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PostRetirement of Carl Grapentine, Broadcast Icon (David Duggan, USA, 07/28/18 3:58 am)
2018 is proving to be a year of noteworthy passages and transitions (the Hon. Anthony Kennedy, Sen. Orrin Hatch, the Rev. Billy Graham). So I thought I would notify WAISers of the retirement of one who, though perhaps not of that pantheon, has brought significant joy and amusement to my life, Carl Grapentine, the long-time WFMT morning program host.
WFMT, for those not familiar with middle America, is Chicago's classical music station and often characterized as the "best classical music station in the United States" (since the demise of the format, there may be only a handful of competitors: according to a quick Wikipedia search most of the 200-plus licensees using the format are university affiliates, including KUSC, Los Angeles' classical station, affiliated with, of course, the University of Southern California).
Grapentine's tenure at WFMT (and briefly with its classical-rival, WNIB, now a "classic rock" format) largely coincides with my return to Chicago in 1985, and his dulcet tones, unsurpassed knowledge of the classical music canon, and wry humor have awakened me for almost every workday of that 32+ year span. After shutting down my Loop Chicago office some 10 years ago, I have become even more familiar with Carl's expertise in the three "B's" (Bach, Beethoven and Brahms), not to mention Shostakovich, Mahler, Mozart, and perhaps my favorite composer, Handel. Six years ago, when both WFMT and I turned 60 (about two weeks apart), I celebrated the occasion by both sending a donation and then recording a pitch for my fellow listeners to do likewise. The station played the recording for several years following, and the few people who know me would sometimes comment on having heard it.
I mentioned Carl's humor, and this is as distinctive as his voice and knowledge of the genre. For the start of the baseball season, every year he plays a pastiche of the Abbott-Costello "Who's on First" gag, Lou Gehrig's "today I'm the luckiest man on the face of the earth," A. Bartlett Giamatti's (he was the Yale president who became the Commissioner of Baseball) New Yorker piece about baseball beginning in spring and breaking your heart, and finally the now famous "Go Cubs Go," by the late Steve Goodman. On the first day of winter, he always cues up the Dartmouth Winter Song (by Richard Hovey) and tells the listeners to get their blazers and rep ties ready. Until about 20 years ago, he announced this as simply the Winter Song (it was performed by Chicago's William Ferris Chorale), but an alum called in and told him that it was the Dartmouth Winter Song. He made the correction on air and has properly attributed it ever since.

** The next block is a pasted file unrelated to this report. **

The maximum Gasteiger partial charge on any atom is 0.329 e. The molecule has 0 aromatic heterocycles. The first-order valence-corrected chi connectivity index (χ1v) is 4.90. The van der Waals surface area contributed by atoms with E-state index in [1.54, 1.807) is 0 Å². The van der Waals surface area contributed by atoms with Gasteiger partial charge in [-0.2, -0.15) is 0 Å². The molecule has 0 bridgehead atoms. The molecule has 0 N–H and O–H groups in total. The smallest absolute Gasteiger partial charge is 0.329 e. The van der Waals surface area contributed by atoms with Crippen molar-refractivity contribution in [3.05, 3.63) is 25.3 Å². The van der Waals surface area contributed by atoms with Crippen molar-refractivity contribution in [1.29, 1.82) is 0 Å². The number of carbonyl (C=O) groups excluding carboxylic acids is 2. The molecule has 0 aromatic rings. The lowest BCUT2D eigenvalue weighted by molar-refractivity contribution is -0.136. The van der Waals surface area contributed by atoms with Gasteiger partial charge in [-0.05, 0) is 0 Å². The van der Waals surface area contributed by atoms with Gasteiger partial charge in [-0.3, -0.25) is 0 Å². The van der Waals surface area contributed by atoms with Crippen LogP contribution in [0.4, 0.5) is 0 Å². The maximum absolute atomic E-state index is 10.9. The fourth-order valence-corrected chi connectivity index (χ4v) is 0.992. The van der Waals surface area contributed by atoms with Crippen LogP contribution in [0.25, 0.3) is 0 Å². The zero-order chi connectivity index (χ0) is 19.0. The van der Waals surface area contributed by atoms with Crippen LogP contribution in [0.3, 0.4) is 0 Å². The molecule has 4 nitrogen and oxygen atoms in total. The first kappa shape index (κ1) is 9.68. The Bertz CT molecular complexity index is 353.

Since 1970, Carl has been the announcer for the University of Michigan marching band at the Big House in Ann Arbor, honoring his alma mater as few can. He grew up in Michigan and graduated from the Maize and Blue that year majoring in music education, playing the oboe and singing in the glee club. Some 16 years ago, he added the announcing of the Wolverines' play-by-play to his repertoire, which just so happens to coincide with the relative demise of Michigan's football fortunes: they haven't won a Rose Bowl since Jan. 1, 1998, have lost the last three they've played in, and won only one BCS game in that interval, the 2012 Sugar Bowl over the West Virginia Hokies. Not that there's cause and effect, but I wonder if the players are so mesmerized by Carl's voice that they don't get properly psyched up for their padded-and-helmeted pigskin warfare.
With over 4,600 broadcasts under his (ample) morning belt, Carl is leaving the Chicago area, returning to Michigan where he will record a minute-broadcast a day about some classical music event or issue. I've never met the man, but having had him announce my name on air for having won the WFMT morning program quiz, I can die happy. My days will be impoverished listening to second-tier announcers, however, particularly when this listener-supported station goes into fund-raising mode this fall. Listening to Carl shill for his long-time employer was the only reason I didn't switch the dial during that two-week telethon.
Carl Grapentine, may you have a retirement as glorious as the mornings which you have provided your long-time listeners.
JE comments: Now that is a tribute! I notice, David, that Mr Grapentine has finally seen the light and will be abandoning upstart Chicago for the civilization of Michigan.
I'll close with a rendition of the "Hanover Winter Song," from the Dartmouth Aires, a male a cappella group. I used to sing it in my Glee Club days: zoom zoom zoom zoom. Frankly, the song is more meaningful after an eggnog or two.